Louise Malan | 19 October 2021 | 7 min read
The soul has been thought to exist since antiquity by, amongst others, the ancient Greek philosophers such as Plato and Aristotle. Many Medieval philosophers and theologians also assumed its existence. In the last few centuries, the idea has come under fire, largely by physicalists.
So why does this matter for us as Christians? Firstly, the Bible is clear about an immaterial aspect to the self (in Greek, the pneuma and psyche) , and a denial of the soul is thus a contradiction of God’s revelation to us. Secondly, if immaterial realities do not exist, matter is all that there is. This would mean that God does not exist, and neither does free will and thus moral responsibility. This would make the idea of sin and the gospel meaningless.
Physicalism is defined as the view that all entities are merely physical. For our purposes, the soul will be defined as a non-material substance which contains consciousness and animates the body. It is simple (not composed of parts); the bearer of personal identity; the seat of thought, reason and volition.
How is the soul different from the brain? It is immaterial. It is also simple. Brains are largely composed of neurons—made of parts, like a LEGO tower. Neurons can logically be removed and put into another’s brain and remain the same. There can be ownerless neurons. They are impersonal. In contrast, thoughts cannot be separated from thinkers. They are intrinsically personal. Jack and Jill can think the same proposition (e.g.: “Let us go up the hill”), but Jack’s thought is his and Jill’s thought is hers. Souls are unlike LEGOs because they are not composed of parts. One cannot go to the shops or to the library to assimilate more parts to one’s soul. The library contains information and only once the information becomes the object of consciousness does it become a thought.
There are three main objections to the existence of a soul by materialists:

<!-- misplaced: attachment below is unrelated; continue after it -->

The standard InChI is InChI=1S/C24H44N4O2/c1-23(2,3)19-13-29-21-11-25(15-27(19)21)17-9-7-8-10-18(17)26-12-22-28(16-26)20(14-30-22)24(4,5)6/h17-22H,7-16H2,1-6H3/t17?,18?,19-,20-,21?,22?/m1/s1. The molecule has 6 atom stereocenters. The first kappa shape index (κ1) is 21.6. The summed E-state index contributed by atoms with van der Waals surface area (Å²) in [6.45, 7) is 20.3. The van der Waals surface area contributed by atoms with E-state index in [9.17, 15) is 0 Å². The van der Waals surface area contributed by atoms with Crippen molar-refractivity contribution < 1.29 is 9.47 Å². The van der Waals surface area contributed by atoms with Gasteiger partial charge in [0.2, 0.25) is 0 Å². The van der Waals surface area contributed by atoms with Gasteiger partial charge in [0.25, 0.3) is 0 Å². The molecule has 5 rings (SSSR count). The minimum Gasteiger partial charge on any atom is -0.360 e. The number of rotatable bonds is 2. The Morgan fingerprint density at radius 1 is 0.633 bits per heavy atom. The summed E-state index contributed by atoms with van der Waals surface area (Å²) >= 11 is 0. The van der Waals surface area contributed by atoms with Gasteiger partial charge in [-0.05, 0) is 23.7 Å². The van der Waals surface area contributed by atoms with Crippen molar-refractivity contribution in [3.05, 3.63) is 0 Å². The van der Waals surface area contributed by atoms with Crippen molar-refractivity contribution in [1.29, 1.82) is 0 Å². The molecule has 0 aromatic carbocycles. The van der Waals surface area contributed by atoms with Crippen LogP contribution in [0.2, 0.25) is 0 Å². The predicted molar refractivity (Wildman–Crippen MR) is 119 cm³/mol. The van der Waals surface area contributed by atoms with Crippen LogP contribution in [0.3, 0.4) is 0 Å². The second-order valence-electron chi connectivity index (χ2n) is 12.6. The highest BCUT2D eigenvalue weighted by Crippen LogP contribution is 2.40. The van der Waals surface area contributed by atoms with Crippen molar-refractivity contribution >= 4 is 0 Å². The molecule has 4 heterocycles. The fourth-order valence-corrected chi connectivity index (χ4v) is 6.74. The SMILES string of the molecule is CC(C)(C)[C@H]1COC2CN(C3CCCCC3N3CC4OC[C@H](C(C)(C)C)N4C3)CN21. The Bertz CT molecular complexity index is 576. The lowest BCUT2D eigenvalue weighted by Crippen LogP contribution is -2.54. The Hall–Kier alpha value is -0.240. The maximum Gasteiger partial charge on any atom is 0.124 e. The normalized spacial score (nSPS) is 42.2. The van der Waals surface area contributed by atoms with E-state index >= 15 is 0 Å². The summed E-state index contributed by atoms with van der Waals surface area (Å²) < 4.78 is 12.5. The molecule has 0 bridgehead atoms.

- The physical world is closed to souls—souls are locked out and cannot causally interact with the material world.
- Souls violate physical laws.
- Souls are redundant—they have no explanatory power.
Firstly, physicalists claim the principle of “the causal closure of the physical” (CCP). According to this, every physical event has a sufficient physical cause. The substantiation for this is belief in the “In Principle Completeness of Physics” (IPCP), where it is postulated that a “complete and comprehensive physical theory of all physical phenomena” exists. The IPCP is the presupposition of physicalism.
However, why should one accept the IPCP? Afterall, it is speculative. It cannot be defined by current physical theories since they are not comprehensive and complete. Neither can it be defined by future physical theories since we cannot be sure that they exist. In fact, it is notable that the field of science has made it a point to exclude certain phenomena from its scope of study, so it could never detect these—let alone describe them—even if they were real. These facts cannot be studied by the scientific method and their existence points to the falsehood of the IPCP. These facts include first-person experience. Science studies from a third-person point of view, attempting to be objective. It has excluded very real subjective experiences. Frank Jackson’s thought experiment, Mary’s Room, demonstrates this. Suppose there was a brilliant scientist named Mary, who lived her whole life in a black and white room with black and white screens and black and white books—she had never seen anything else. She was an expert scientist in colour vision. She knew all these was to know about light and the way the brain interpreted the electrical signals from the rod and cone cells on the retina. One day, she got out of the room and saw a red apple. Did she learn something new? Of course! She learned what it was like to see red. The experience of redness was new information to her. It is something entirely subjective. Likewise, the sound of music or the taste of strawberries or the way your limbs feel when you move them about are all bits of information. On these types of information, science is silent; it is beyond the scope of science.